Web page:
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What is Sherman County?
Sherman County is frequently referred to as the “Land Between the Rivers.” Located in north central Oregon, the Columbia river forms the northern border, while the east and west boundaries are marked by the steep, deep canyons of the John Day River on the east and the Deschutes River on the west. The rugged canyons of Buck Hollow, a tributary of the Deschutes, mark the southwest border.
Sherman County is also known as “the Land of Wheat.” Encompassing a total of531,840 acres (831 square miles; approximately 20 miles wide and 42 miles long), nearly 58% of the county’s land is tilled and soft white winter wheat is the major crop. In fact, Sherman County is annually the third largest wheat producing county in Oregon, despite being 29th out of 36 counties in size. However, the 58% of land tilled ranks number one, far above the state average of 8% of tilled land per county. Sherman County is the only county in Oregon without natural forestation.
The landscape is defined by rolling hills and steep narrow canyons. Elevation ranges from 185 feet above sea level along the Columbia River to 3,600 feet on the highlands in the south. The county experiences 4 distinct seasons. Winters are generally mild with heavy snowfall rare. Annual precipitation is about 11.5 inches, with over 60% occurring November through March. Summers are warm and dry. Annual temperatures may range from below zero to over 100 degrees, but extremes are seldom prolonged. Situated in the rain shadow –transition zone between the Cascade Mountain Range and the Oregon High Desert, the area experiences frequent windy days.
The Sherman County population (which peaked around 1910 with 4,242) is only about 1650 today. Moro (300) is the county seat located in mid-County on Highway 97. Wasco (410), Grass Valley (150), and Rufus (300) are the other incorporated cities in the County. Biggs Junction and Kent comprise the two unincorporated areas. Interestingly, each of the towns is about 9 miles apart, the distance a team and wagon would have traveled between water stops. The area was originally passed over by thousands traveling along the Oregon Trail (it was in present day Sherman County where the wagon trains first saw the Columbia River) and other historical trials that cross the County. However, in the 1870’s stockmen returned to take advantage of the abundant bunchgrasses. By 1881, homesteaders arrived permanently changing the landscape by plowing and fencing the tall grass.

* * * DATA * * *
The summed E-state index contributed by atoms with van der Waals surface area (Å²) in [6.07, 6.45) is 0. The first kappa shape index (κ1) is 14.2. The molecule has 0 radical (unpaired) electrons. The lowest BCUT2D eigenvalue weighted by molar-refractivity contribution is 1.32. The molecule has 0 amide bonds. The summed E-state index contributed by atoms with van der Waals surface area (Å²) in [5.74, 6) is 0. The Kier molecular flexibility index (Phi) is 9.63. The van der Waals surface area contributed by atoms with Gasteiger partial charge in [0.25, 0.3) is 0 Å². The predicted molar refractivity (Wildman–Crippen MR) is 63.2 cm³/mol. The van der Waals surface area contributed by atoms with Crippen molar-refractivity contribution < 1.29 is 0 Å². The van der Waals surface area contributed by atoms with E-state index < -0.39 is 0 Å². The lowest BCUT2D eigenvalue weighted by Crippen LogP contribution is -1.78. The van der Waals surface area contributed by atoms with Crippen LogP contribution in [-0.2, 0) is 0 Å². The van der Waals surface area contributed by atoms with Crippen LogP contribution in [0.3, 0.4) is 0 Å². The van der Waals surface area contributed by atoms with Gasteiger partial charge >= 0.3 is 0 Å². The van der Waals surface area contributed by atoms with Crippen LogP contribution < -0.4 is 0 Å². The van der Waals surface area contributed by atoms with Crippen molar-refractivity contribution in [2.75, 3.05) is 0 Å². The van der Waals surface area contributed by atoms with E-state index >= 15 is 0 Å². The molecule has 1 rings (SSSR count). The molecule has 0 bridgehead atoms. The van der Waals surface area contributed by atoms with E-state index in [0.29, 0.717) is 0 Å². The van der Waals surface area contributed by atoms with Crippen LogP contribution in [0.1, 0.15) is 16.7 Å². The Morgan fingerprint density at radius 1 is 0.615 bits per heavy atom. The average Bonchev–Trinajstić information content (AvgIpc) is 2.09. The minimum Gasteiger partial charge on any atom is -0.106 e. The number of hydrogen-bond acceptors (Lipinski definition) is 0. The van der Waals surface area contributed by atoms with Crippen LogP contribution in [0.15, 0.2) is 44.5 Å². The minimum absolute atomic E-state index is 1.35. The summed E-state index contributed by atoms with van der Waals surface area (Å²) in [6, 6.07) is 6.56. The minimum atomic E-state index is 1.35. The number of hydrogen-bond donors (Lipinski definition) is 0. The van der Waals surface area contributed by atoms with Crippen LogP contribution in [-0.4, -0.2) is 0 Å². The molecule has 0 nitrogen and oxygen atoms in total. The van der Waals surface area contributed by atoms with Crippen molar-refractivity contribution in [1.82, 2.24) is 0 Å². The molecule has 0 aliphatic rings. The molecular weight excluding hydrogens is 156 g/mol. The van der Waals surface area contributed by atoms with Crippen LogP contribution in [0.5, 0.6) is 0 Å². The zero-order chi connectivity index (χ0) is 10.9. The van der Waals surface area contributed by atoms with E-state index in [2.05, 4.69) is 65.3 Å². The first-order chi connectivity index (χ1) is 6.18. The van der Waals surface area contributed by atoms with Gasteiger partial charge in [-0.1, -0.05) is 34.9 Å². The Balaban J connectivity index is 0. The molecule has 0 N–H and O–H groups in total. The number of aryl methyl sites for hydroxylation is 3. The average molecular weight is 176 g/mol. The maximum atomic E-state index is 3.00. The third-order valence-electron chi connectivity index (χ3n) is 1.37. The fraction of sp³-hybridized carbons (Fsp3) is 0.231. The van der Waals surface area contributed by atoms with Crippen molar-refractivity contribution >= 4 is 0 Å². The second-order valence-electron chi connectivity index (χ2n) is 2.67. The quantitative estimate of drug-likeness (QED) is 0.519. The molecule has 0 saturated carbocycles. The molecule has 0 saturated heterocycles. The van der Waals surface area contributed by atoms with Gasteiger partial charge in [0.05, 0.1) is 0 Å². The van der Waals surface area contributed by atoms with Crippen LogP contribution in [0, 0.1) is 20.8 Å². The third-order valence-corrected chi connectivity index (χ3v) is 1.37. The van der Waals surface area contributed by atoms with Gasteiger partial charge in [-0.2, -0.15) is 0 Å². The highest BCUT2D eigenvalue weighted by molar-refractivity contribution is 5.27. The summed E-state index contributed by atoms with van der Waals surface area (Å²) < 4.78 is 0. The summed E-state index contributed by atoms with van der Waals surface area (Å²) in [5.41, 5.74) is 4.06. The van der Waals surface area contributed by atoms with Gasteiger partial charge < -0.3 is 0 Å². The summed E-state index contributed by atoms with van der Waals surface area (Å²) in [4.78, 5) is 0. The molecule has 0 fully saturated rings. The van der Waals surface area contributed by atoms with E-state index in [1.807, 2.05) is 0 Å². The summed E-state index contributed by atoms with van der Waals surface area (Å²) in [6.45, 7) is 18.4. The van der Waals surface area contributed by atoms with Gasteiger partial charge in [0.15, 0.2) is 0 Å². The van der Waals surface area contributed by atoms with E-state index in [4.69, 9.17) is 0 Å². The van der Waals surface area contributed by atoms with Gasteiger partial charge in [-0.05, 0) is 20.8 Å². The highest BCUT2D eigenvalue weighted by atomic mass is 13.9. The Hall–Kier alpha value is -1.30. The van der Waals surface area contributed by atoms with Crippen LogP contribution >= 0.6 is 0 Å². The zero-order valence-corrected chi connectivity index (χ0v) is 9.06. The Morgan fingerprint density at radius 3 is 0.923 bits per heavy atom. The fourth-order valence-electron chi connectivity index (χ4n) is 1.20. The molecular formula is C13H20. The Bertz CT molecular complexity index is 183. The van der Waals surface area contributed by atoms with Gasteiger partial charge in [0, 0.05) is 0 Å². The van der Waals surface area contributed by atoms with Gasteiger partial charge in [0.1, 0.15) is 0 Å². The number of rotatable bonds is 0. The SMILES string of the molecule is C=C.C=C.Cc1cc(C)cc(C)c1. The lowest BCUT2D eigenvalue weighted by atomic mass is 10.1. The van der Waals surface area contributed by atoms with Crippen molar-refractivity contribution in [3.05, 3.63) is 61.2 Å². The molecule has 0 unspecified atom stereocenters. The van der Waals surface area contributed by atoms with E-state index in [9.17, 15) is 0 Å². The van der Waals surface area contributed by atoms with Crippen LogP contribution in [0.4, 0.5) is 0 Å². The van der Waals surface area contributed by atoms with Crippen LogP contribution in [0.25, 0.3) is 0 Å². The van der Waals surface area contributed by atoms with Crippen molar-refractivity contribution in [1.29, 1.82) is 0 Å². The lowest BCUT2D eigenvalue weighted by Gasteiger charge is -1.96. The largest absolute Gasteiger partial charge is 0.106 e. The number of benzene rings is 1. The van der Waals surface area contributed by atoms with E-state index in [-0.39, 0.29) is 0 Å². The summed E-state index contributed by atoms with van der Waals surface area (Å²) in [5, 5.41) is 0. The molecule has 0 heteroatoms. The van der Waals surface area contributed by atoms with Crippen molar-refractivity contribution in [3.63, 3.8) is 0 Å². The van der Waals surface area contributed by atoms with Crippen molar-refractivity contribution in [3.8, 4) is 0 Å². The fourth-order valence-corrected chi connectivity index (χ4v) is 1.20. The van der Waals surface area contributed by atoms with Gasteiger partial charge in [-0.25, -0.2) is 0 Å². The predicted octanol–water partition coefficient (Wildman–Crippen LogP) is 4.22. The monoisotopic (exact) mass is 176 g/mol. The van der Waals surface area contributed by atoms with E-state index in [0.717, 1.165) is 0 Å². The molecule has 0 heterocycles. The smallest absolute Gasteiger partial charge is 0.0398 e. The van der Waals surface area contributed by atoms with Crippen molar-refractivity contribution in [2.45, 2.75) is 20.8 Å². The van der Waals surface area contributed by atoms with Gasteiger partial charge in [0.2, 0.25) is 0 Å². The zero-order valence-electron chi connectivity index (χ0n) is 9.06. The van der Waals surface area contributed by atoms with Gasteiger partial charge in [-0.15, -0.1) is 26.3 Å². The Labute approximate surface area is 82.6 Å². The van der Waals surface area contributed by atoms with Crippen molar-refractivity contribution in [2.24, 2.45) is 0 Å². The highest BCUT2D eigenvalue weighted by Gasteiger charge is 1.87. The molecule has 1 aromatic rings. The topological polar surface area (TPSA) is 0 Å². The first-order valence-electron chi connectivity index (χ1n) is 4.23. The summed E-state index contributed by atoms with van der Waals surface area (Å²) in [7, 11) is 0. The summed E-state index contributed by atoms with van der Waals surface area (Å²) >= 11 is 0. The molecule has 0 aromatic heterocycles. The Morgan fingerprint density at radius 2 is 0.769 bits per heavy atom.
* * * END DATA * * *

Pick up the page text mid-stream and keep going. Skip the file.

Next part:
Sherman County was established February 25, 1889, divided from the larger Wasco County to the west and south. The soil, mostly loess (wind blown glacial silt) over residual soil from the underlying basalt, is interspersed with layers of volcanic ash. This soil is highly productive. County wheat yields average about 45 bushels per acre, but yields over 100 bushels per acre have been achieved in non-irrigated conditions. The soils are also highly erodible, but Sherman County farmers have long been recognized as leaders in conservation farming practices, working to protect their soil and water resources.
Sherman County Fast Facts
Sherman County was named after General William T. Sherman.
Area: 831 square miles; 531,840 acres; approximately 20 miles wide by 42 miles long.
Annual precipitation: 11.5 inches, over 60% occurring November through March.
Average day temperature (at Moro, elevation 1810 feet): January, 30.1; July, 69 degrees; Average summer humidity, 35%. Average frost free days, 200-235 days
Main crops: Winter wheat, barley. Major livestock: Beef cattle. Average annual gross farm and ranch sales: $35 million; All crops, 85% gross farm sales; All livestock, 15% gross farm sales.
Schools: South Sherman Elementary in Grass Valley, K-6
North Sherman Elementary in Wasco, K-6
Sherman Jr-Sr High School in Moro, 7-12
Population: Sherman County, 1650. Wasco, 410; Rufus, 300; Moro, 300; Grass Valley, 150
Elevations: Biggs Junction 185 feet; Wasco, 1270 feet; Moro, 1810 feet; Grass Valley, 2270 feet; Kent 2707 feet
The first OSU Extension Agent began work in Sherman County January 15, 1918, although 4H youth clubs were already well underway.